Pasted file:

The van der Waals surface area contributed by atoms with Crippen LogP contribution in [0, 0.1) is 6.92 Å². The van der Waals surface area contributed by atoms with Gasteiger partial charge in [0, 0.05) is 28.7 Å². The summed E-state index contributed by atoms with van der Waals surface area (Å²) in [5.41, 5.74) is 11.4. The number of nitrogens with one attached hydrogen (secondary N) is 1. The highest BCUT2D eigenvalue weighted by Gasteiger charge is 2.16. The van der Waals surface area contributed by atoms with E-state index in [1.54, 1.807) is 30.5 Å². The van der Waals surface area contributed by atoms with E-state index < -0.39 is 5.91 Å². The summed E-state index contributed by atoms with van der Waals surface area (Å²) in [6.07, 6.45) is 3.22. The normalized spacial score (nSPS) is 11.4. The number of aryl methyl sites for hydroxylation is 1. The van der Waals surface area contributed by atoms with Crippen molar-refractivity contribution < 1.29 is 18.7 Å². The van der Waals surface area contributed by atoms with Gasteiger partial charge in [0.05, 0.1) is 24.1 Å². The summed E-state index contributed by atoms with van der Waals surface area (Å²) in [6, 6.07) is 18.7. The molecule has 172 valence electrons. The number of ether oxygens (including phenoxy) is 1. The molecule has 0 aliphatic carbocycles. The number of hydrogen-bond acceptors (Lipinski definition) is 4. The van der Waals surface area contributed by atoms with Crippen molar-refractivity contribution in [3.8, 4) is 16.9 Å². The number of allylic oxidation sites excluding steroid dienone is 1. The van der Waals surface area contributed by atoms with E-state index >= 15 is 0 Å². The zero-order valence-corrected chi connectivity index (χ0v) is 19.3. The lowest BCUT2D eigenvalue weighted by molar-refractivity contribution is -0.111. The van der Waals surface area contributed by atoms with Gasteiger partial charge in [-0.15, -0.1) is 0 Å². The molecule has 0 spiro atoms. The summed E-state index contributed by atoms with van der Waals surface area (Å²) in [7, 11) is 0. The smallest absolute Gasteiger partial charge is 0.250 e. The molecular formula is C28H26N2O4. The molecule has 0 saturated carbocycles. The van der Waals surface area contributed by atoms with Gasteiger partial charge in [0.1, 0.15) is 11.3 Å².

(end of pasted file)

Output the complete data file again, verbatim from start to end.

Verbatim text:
The van der Waals surface area contributed by atoms with Crippen LogP contribution in [0, 0.1) is 6.92 Å². The van der Waals surface area contributed by atoms with Gasteiger partial charge in [0, 0.05) is 28.7 Å². The summed E-state index contributed by atoms with van der Waals surface area (Å²) in [5.41, 5.74) is 11.4. The number of nitrogens with one attached hydrogen (secondary N) is 1. The highest BCUT2D eigenvalue weighted by Gasteiger charge is 2.16. The van der Waals surface area contributed by atoms with E-state index in [1.54, 1.807) is 30.5 Å². The van der Waals surface area contributed by atoms with E-state index < -0.39 is 5.91 Å². The summed E-state index contributed by atoms with van der Waals surface area (Å²) in [6.07, 6.45) is 3.22. The normalized spacial score (nSPS) is 11.4. The number of aryl methyl sites for hydroxylation is 1. The van der Waals surface area contributed by atoms with Crippen molar-refractivity contribution < 1.29 is 18.7 Å². The van der Waals surface area contributed by atoms with Gasteiger partial charge in [0.05, 0.1) is 24.1 Å². The summed E-state index contributed by atoms with van der Waals surface area (Å²) in [6, 6.07) is 18.7. The molecule has 172 valence electrons. The number of ether oxygens (including phenoxy) is 1. The molecule has 0 aliphatic carbocycles. The number of hydrogen-bond acceptors (Lipinski definition) is 4. The van der Waals surface area contributed by atoms with Crippen molar-refractivity contribution in [3.8, 4) is 16.9 Å². The number of allylic oxidation sites excluding steroid dienone is 1. The van der Waals surface area contributed by atoms with E-state index >= 15 is 0 Å². The zero-order valence-corrected chi connectivity index (χ0v) is 19.3. The lowest BCUT2D eigenvalue weighted by molar-refractivity contribution is -0.111. The van der Waals surface area contributed by atoms with Gasteiger partial charge in [-0.15, -0.1) is 0 Å². The molecule has 0 spiro atoms. The summed E-state index contributed by atoms with van der Waals surface area (Å²) in [7, 11) is 0. The smallest absolute Gasteiger partial charge is 0.250 e. The molecular formula is C28H26N2O4. The molecule has 0 saturated carbocycles. The van der Waals surface area contributed by atoms with Gasteiger partial charge in [0.1, 0.15) is 11.3 Å².